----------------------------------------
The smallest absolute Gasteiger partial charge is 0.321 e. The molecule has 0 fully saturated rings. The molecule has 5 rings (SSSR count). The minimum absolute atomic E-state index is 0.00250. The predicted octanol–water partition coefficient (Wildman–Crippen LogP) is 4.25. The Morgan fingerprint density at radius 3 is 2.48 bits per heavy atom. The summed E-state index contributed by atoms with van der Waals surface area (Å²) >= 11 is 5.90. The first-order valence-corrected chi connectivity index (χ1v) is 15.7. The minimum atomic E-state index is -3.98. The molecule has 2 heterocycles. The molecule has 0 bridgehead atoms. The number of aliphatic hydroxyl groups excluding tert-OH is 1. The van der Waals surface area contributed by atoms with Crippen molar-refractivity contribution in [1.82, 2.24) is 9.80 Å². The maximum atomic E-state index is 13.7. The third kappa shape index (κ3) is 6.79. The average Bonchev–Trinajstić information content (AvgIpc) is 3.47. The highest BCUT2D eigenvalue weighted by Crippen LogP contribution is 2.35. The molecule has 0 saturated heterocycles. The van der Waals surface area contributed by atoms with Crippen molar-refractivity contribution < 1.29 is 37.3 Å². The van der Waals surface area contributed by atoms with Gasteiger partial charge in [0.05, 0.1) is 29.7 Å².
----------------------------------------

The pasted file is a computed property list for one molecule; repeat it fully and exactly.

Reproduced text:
The smallest absolute Gasteiger partial charge is 0.321 e. The molecule has 0 fully saturated rings. The molecule has 5 rings (SSSR count). The minimum absolute atomic E-state index is 0.00250. The predicted octanol–water partition coefficient (Wildman–Crippen LogP) is 4.25. The Morgan fingerprint density at radius 3 is 2.48 bits per heavy atom. The summed E-state index contributed by atoms with van der Waals surface area (Å²) >= 11 is 5.90. The first-order valence-corrected chi connectivity index (χ1v) is 15.7. The minimum atomic E-state index is -3.98. The molecule has 2 heterocycles. The molecule has 0 bridgehead atoms. The number of aliphatic hydroxyl groups excluding tert-OH is 1. The van der Waals surface area contributed by atoms with Crippen molar-refractivity contribution in [1.82, 2.24) is 9.80 Å². The maximum atomic E-state index is 13.7. The third kappa shape index (κ3) is 6.79. The average Bonchev–Trinajstić information content (AvgIpc) is 3.47. The highest BCUT2D eigenvalue weighted by Crippen LogP contribution is 2.35. The molecule has 0 saturated heterocycles. The van der Waals surface area contributed by atoms with Crippen molar-refractivity contribution < 1.29 is 37.3 Å². The van der Waals surface area contributed by atoms with Gasteiger partial charge in [0.05, 0.1) is 29.7 Å².